Opinion: ‘Euphoria’ is emblematic of the exploitation of teens in media

HBO’s “Euphoria” capitalizes on teenage sexuality under the pretense of empowerment.


Season two, episode six of “Euphoria” premiered on HBO and HBO Max on Feb. 13. New episodes air on Sundays at 9 p.m. (Photo by Eddy Chen/HBO, courtesy of WarnerMedia)

Sunny Sequeira, UTA Staff Editor

Content warning: This article contains descriptions of pedophilia and child pornography. 

After premiering over two years ago, “Euphoria” returned early last month with a highly anticipated second season. While the series has garnered significant attention and a loyal fanbase, its explicit sexual content warrants substantial criticism.

There are numerous examples of characters who are minors being exploited in season one of “Euphoria.” One student, Kat Hernandez (Barbie Ferreira), is filmed engaging in sexual acts, and the video is posted online. While efforts are made to condemn this moment by the show’s writer — such as Kat acknowledging the video as child pornography and the school principal vowing to find out who published it — the show ultimately depicts her embracing it by having her become a camgirl.

Kat engaging in underage sex work is participation in her own sexual exploitation — not a reclaiming of her sexuality — as she is a minor and cannot understand the full scope of sexual activity. This is not directly addressed in the series, nor is the trauma and grooming that come with camgirling. Consequently, the show implies that camgirling is simply profitable and sexy instead of informing its audience of the repercussions. This glamorization of underage sex work is detrimental to young viewers as it could lead them down a similarly dangerous path. 

Season two of “Euphoria” continues to display gratuitous sexual content. This exposure can cause discomfort and panic for viewers, incite similar high-risk activity or influence a child’s expectations about sex. Considering minors are impressionable, presenting characters in unsafe circumstances favorably could create a positive association, when these experiences should really serve to caution viewers.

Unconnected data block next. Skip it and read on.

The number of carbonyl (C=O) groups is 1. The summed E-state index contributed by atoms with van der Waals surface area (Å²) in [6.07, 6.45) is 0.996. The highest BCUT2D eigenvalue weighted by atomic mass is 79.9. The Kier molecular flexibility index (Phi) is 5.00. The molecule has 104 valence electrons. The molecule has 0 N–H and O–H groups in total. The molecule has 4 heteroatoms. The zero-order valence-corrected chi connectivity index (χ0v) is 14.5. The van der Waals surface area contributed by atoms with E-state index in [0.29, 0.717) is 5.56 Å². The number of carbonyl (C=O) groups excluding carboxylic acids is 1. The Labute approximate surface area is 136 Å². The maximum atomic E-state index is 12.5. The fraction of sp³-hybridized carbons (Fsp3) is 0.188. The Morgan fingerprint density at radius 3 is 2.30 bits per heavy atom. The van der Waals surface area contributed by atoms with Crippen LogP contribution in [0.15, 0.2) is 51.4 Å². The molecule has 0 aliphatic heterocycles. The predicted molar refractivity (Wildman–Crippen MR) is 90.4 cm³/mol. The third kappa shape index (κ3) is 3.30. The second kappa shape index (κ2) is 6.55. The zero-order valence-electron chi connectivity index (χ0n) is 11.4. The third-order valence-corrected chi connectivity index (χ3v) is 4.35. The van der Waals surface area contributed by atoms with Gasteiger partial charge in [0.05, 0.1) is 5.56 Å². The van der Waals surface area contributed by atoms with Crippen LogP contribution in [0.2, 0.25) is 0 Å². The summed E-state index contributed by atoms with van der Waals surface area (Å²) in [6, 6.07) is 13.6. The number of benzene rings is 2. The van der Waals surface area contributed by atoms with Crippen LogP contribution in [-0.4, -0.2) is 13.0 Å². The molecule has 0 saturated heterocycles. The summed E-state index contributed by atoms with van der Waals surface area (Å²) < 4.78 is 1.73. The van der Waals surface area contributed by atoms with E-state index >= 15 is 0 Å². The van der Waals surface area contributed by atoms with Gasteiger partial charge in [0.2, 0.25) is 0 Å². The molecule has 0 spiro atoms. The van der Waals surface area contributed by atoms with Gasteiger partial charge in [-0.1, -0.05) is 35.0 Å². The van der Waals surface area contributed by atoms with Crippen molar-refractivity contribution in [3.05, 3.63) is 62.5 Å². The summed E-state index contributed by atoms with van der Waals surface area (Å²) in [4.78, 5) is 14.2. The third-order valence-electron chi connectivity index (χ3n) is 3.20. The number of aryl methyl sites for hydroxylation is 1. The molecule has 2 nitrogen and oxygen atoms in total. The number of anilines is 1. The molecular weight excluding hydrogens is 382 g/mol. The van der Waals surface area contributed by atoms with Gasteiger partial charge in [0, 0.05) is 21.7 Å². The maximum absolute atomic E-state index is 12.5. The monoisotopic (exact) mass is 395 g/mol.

It is important to note other shows have sexualized characters who are minors with similarly ineffective criticism. Season one of “Riverdale” featured a relationship between a student and teacher and depicted an explicit sex scene between the two. While the teacher is censured and eventually forced out of town, the series does not unpack the emotional trauma of the underage student. Rather, he defends her at one point by saying he consented to their relationship despite the fact that he is unable to do so as a minor. With student-teacher relationships being a trope in media and occurring in real life, “Riverdale” had the opportunity to explore how unethical and damaging they are. However, the show fails to do so by focusing more on the drama of the relationship — with several scenes of the pair being intimate and other characters gossiping about them — rather than how the student, Archie Andrews, is sexualized, preyed upon and denied justice. 

YouTuber Kennie J.D. points out that in instances like these, “minors are being fed their own predation.” These storylines are played off for drama rather than to educate viewers, and the victims never recognize or comprehend their exploitation. This makes it difficult for children watching to understand how detrimental these scenarios are. 

Showrunners creating TV shows about minors must be aware of this: If a series centers around the teenage experience, that age group has to be considered as part of its potential audience. “Euphoria” showrunner Sam Levinson claimed he hopes the show “creates a certain dialogue between parents and their kids,” but clarified that he doesn’t think the show is for people under 17. How can these kids be expected to talk about a show that isn’t intended for them? 

It is crucial to remember that minors can and do watch this show. And while “Euphoria” does focus on them, its presentation of their exploitation in a voyeuristic manner, without any criticism or consequences, sensationalizes dangerous behavior.

Not only does this set a poor example, but it could also catalyze the real-life sexualization of minors — particularly young girls who are forced to grow up at an increasing rate due to social media. “Euphoria” is being irresponsible in its depiction of teenagers, and cannot continue to put the safety and well-being of minors at risk.

Contact Sunny Sequeira at [email protected].